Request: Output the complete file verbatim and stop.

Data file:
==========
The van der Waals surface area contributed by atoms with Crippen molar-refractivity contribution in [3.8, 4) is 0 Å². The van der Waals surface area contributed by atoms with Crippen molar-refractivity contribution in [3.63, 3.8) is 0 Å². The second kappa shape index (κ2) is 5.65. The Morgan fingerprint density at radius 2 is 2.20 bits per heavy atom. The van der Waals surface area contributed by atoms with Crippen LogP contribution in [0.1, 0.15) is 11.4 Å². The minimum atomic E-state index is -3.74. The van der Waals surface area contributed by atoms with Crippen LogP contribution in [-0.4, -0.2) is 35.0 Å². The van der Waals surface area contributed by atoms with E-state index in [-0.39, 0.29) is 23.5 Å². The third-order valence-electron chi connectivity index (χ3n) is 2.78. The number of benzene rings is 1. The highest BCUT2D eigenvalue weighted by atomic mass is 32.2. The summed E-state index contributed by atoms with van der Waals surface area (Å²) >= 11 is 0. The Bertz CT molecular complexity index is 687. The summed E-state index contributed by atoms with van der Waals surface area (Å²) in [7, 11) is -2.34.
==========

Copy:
The van der Waals surface area contributed by atoms with Crippen molar-refractivity contribution in [3.8, 4) is 0 Å². The van der Waals surface area contributed by atoms with Crippen molar-refractivity contribution in [3.63, 3.8) is 0 Å². The second kappa shape index (κ2) is 5.65. The Morgan fingerprint density at radius 2 is 2.20 bits per heavy atom. The van der Waals surface area contributed by atoms with Crippen LogP contribution in [0.1, 0.15) is 11.4 Å². The minimum atomic E-state index is -3.74. The van der Waals surface area contributed by atoms with Crippen LogP contribution in [-0.4, -0.2) is 35.0 Å². The van der Waals surface area contributed by atoms with E-state index in [-0.39, 0.29) is 23.5 Å². The third-order valence-electron chi connectivity index (χ3n) is 2.78. The number of benzene rings is 1. The highest BCUT2D eigenvalue weighted by atomic mass is 32.2. The summed E-state index contributed by atoms with van der Waals surface area (Å²) >= 11 is 0. The Bertz CT molecular complexity index is 687. The summed E-state index contributed by atoms with van der Waals surface area (Å²) in [7, 11) is -2.34.